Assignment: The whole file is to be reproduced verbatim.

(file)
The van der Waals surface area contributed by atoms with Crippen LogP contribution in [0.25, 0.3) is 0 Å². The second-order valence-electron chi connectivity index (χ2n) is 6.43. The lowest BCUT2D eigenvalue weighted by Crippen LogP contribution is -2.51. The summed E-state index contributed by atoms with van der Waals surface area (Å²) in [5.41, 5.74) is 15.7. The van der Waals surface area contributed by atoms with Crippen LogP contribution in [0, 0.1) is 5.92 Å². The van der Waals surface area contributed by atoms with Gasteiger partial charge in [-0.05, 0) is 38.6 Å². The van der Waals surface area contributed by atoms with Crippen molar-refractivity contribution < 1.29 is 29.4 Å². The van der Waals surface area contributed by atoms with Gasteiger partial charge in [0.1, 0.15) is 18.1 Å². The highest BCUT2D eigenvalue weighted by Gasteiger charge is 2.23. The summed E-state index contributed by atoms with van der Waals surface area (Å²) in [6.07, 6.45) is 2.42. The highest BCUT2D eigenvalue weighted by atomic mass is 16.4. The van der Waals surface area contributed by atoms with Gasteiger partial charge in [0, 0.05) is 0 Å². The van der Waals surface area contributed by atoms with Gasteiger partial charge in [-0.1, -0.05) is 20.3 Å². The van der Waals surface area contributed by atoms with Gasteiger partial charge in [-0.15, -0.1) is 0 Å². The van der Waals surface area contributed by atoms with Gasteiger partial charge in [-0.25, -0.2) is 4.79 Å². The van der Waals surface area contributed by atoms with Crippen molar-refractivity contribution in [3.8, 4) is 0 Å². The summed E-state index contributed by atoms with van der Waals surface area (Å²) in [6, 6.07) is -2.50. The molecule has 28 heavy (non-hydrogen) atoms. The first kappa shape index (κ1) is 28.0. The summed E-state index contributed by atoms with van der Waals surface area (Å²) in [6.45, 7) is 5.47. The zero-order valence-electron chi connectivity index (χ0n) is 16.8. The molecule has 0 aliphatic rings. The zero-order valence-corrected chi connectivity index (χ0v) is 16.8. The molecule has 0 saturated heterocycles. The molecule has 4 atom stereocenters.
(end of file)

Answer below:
The van der Waals surface area contributed by atoms with Crippen LogP contribution in [0.25, 0.3) is 0 Å². The second-order valence-electron chi connectivity index (χ2n) is 6.43. The lowest BCUT2D eigenvalue weighted by Crippen LogP contribution is -2.51. The summed E-state index contributed by atoms with van der Waals surface area (Å²) in [5.41, 5.74) is 15.7. The van der Waals surface area contributed by atoms with Crippen LogP contribution in [0, 0.1) is 5.92 Å². The van der Waals surface area contributed by atoms with Gasteiger partial charge in [-0.05, 0) is 38.6 Å². The van der Waals surface area contributed by atoms with Crippen molar-refractivity contribution < 1.29 is 29.4 Å². The van der Waals surface area contributed by atoms with Gasteiger partial charge in [0.1, 0.15) is 18.1 Å². The highest BCUT2D eigenvalue weighted by Gasteiger charge is 2.23. The summed E-state index contributed by atoms with van der Waals surface area (Å²) in [6.07, 6.45) is 2.42. The highest BCUT2D eigenvalue weighted by atomic mass is 16.4. The van der Waals surface area contributed by atoms with Gasteiger partial charge in [0, 0.05) is 0 Å². The van der Waals surface area contributed by atoms with Gasteiger partial charge in [-0.1, -0.05) is 20.3 Å². The van der Waals surface area contributed by atoms with Gasteiger partial charge in [-0.15, -0.1) is 0 Å². The van der Waals surface area contributed by atoms with Gasteiger partial charge in [-0.25, -0.2) is 4.79 Å². The van der Waals surface area contributed by atoms with Crippen molar-refractivity contribution in [3.8, 4) is 0 Å². The summed E-state index contributed by atoms with van der Waals surface area (Å²) in [6, 6.07) is -2.50. The molecule has 28 heavy (non-hydrogen) atoms. The first kappa shape index (κ1) is 28.0. The summed E-state index contributed by atoms with van der Waals surface area (Å²) in [6.45, 7) is 5.47. The zero-order valence-electron chi connectivity index (χ0n) is 16.8. The molecule has 0 aliphatic rings. The zero-order valence-corrected chi connectivity index (χ0v) is 16.8. The molecule has 0 saturated heterocycles. The molecule has 4 atom stereocenters.